It’s been more than a year since The Caregiver’s Voice began the VOICES with Dementia column.
When we wrote The Caregiver’s Voice will be launching a new column called VOICES with Dementia, we hoped to learn more about caring for people with dementia from those living with dementia.
After all, when we gain a deeper understanding of what it means to live with dementia, we can help to reduce the stigma. Imagine how people with dementia feel after hearing people without dementia (PWoDs) say: “I’d rather die than live with dementia.”
Worldwide, an estimated forty-seven million people have been diagnosed and live with dementia. Sixteen of them have been featured here. They’ve found ways to overcome the shock of being diagnosed with an incurable disease and are thriving. While they still can speak, if we listen to and heed their words, we will learn a lot.
- Initially, a diagnosis is devastating, shocking, and tears apart the threads of a family’s tapestry, but dementia is not the end.
- An early diagnosis allows families to begin planning sooner and take steps to prepare for long-term care.
- On the other hand, an early diagnosis could mean a misdiagnosis or a life lived with stigma and disqualification for certain insurance benefits.
- A diagnosis of mild cognitive impairment (MCI) leaves one with a 50-50 chance of developing dementia and prevents qualification for certain disability benefits.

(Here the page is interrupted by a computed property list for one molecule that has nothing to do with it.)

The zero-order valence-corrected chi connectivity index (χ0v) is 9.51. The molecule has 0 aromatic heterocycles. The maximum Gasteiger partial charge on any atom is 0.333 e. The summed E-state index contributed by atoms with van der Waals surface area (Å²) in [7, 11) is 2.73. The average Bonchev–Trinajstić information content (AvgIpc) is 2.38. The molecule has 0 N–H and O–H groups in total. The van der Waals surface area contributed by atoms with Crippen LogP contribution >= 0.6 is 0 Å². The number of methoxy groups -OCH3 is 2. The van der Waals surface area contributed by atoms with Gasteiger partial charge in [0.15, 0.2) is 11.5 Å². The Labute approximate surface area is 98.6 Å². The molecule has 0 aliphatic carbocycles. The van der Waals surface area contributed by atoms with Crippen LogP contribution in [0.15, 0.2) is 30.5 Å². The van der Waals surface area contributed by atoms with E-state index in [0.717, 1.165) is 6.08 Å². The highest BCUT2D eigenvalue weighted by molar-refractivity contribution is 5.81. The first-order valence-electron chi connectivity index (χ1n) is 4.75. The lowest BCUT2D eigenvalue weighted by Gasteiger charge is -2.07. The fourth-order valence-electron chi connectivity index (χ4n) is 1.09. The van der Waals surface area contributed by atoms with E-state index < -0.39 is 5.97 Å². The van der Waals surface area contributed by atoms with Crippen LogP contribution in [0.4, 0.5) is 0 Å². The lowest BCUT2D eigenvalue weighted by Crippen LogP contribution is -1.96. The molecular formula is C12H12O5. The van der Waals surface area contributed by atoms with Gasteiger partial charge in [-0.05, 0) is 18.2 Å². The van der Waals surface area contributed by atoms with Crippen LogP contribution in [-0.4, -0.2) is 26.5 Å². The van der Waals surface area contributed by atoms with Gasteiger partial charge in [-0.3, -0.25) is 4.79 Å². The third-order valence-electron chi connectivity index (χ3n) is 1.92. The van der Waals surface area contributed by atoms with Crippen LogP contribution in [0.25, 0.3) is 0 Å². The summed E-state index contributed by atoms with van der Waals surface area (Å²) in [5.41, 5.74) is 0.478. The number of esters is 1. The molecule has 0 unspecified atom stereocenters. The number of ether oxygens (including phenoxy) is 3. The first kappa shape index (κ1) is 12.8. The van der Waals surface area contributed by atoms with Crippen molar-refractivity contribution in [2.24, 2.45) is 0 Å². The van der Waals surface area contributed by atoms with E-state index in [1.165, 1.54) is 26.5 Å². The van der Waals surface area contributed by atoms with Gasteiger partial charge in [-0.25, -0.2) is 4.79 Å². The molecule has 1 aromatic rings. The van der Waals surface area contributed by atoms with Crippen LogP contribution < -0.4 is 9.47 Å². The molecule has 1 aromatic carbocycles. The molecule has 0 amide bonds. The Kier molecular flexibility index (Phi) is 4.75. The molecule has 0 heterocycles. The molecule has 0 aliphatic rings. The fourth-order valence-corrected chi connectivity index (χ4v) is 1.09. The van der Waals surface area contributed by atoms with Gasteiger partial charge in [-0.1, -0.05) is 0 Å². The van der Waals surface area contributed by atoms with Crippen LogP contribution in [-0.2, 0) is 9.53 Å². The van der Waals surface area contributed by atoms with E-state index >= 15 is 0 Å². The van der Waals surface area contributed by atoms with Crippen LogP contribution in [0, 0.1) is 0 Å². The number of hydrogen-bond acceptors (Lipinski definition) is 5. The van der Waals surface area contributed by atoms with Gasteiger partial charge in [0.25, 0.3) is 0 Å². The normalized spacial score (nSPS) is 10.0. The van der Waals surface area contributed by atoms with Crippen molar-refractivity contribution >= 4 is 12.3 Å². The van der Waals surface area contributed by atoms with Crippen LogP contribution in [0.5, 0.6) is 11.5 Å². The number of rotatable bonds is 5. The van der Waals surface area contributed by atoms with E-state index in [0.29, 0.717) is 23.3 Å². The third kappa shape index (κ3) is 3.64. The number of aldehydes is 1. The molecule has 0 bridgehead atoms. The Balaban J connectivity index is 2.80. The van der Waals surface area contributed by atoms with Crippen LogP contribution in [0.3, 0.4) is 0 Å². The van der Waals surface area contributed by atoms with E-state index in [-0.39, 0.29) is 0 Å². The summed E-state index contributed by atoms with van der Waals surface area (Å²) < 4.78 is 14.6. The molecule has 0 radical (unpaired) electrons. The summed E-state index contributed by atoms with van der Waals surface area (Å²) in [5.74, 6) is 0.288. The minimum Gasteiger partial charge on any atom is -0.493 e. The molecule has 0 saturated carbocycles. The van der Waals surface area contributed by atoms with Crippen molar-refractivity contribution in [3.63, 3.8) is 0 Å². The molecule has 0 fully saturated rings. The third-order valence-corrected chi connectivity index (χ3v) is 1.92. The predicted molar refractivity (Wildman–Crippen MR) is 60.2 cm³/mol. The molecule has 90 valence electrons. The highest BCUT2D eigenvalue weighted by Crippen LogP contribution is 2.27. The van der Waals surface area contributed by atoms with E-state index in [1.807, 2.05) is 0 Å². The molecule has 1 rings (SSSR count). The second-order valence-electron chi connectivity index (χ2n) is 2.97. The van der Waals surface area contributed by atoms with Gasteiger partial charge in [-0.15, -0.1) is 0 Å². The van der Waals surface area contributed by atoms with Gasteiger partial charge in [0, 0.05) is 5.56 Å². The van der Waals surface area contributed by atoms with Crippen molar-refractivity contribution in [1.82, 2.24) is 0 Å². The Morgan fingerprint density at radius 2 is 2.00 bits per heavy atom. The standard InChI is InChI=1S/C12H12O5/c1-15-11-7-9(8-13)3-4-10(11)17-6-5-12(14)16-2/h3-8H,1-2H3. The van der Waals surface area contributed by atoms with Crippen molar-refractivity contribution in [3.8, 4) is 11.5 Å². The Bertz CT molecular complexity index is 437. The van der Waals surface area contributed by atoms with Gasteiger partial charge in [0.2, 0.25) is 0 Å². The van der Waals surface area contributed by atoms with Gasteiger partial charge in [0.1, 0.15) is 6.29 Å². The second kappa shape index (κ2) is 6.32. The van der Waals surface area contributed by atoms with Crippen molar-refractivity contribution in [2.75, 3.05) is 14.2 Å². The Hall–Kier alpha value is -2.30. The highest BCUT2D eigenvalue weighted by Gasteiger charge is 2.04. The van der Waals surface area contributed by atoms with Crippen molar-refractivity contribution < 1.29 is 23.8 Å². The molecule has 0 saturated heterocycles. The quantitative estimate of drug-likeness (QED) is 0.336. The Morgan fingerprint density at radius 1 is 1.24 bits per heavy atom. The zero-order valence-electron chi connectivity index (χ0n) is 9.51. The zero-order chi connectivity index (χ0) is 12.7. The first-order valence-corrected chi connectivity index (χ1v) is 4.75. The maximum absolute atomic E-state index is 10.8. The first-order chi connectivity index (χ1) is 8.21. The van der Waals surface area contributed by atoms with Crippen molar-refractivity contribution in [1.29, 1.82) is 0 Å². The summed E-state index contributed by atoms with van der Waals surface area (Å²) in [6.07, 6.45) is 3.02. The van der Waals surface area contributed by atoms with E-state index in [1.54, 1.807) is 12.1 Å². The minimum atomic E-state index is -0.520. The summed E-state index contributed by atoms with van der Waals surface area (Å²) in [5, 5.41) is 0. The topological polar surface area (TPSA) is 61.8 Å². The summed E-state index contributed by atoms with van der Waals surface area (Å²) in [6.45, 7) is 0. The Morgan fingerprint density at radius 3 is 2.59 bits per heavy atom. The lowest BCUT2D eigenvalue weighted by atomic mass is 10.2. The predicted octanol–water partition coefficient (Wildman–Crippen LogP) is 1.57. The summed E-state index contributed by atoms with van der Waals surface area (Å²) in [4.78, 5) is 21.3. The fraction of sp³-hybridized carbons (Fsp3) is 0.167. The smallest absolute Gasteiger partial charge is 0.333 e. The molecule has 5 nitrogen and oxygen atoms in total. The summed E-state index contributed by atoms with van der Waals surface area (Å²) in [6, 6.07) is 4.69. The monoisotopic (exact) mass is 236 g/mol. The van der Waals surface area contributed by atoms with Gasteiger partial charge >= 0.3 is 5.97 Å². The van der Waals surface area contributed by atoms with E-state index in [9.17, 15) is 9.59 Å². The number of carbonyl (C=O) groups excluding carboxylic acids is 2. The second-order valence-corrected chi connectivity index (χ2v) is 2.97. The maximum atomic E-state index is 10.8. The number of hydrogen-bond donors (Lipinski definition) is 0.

- Despite the diagnosis, people with dementia are achieving great things from co-founding and leading international organizations to authoring books and speaking around the world to raise awareness of living with dementia.
- People with dementia don’t look like they have dementia.
- Family members often notice different behaviors leading up to a diagnosis of dementia.
- The person with dementia suspects something’s not right, leading to a diagnosis with dementia.
- A diagnosis adds urgency to living life with purpose.
- People with dementia are people first. The disease does not define the person. And most don’t consider themselves “Alzheimer’s sufferers.”
We can add more to the list as we learn from people expressing creative ways to live with dementia. For instance, last September, during Alzheimer’s Awareness Month, Dementia Alliance International published Teresa Zawicki’s creative comparison between living with dementia and solar power. She writes, “People with dementia are limited to one solar panel with no backup source. No generators. No traditional electricity.” She invites people to help supply power by helping with tasks, allowing her to reserve some of her power.
The Alzheimer’s Disease International released a report this year focused on “Improving healthcare for people living with dementia,” Click on the 2016 World Alzheimer Report to open a 2-page overview (pdf) with several highlighted areas (mine).
You may be surprised to learn that only a fraction of those living with dementia are diagnosed. In low- and middle-income countries, as many as 90% have not been diagnosed and in developed countries, about half of those who live with dementia remain undiagnosed.
The document overviews what we can do, including involving people with dementia when designing flexible care options and healthcare initiatives.
People who live with dementia are PEOPLE first whichever form of dementia — Alzheimer’s, Lewy body, vascular, frontotemporal lobe, and more — they live with. By focusing on the PERSON, we improve care and reduce the stigma.
Join us in January when we feature our 17th VOICE with Dementia.